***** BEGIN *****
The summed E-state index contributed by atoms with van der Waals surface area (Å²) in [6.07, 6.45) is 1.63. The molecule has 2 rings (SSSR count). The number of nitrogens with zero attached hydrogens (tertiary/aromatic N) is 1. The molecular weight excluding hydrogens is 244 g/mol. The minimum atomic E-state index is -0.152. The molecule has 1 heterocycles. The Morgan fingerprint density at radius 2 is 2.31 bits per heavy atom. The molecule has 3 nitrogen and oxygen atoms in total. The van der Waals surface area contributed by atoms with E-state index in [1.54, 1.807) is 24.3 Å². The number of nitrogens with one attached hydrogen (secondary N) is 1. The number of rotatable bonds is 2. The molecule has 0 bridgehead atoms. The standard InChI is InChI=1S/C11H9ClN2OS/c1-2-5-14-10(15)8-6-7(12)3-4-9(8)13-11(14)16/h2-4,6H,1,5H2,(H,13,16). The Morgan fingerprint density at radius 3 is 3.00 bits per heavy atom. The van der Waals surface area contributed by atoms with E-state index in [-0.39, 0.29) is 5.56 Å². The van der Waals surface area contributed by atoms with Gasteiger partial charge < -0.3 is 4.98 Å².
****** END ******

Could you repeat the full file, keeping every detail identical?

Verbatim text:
The summed E-state index contributed by atoms with van der Waals surface area (Å²) in [6.07, 6.45) is 1.63. The molecule has 2 rings (SSSR count). The number of nitrogens with zero attached hydrogens (tertiary/aromatic N) is 1. The molecular weight excluding hydrogens is 244 g/mol. The minimum atomic E-state index is -0.152. The molecule has 1 heterocycles. The Morgan fingerprint density at radius 2 is 2.31 bits per heavy atom. The molecule has 3 nitrogen and oxygen atoms in total. The van der Waals surface area contributed by atoms with E-state index in [1.54, 1.807) is 24.3 Å². The number of nitrogens with one attached hydrogen (secondary N) is 1. The number of rotatable bonds is 2. The molecule has 0 bridgehead atoms. The standard InChI is InChI=1S/C11H9ClN2OS/c1-2-5-14-10(15)8-6-7(12)3-4-9(8)13-11(14)16/h2-4,6H,1,5H2,(H,13,16). The Morgan fingerprint density at radius 3 is 3.00 bits per heavy atom. The van der Waals surface area contributed by atoms with E-state index in [-0.39, 0.29) is 5.56 Å². The van der Waals surface area contributed by atoms with Gasteiger partial charge < -0.3 is 4.98 Å².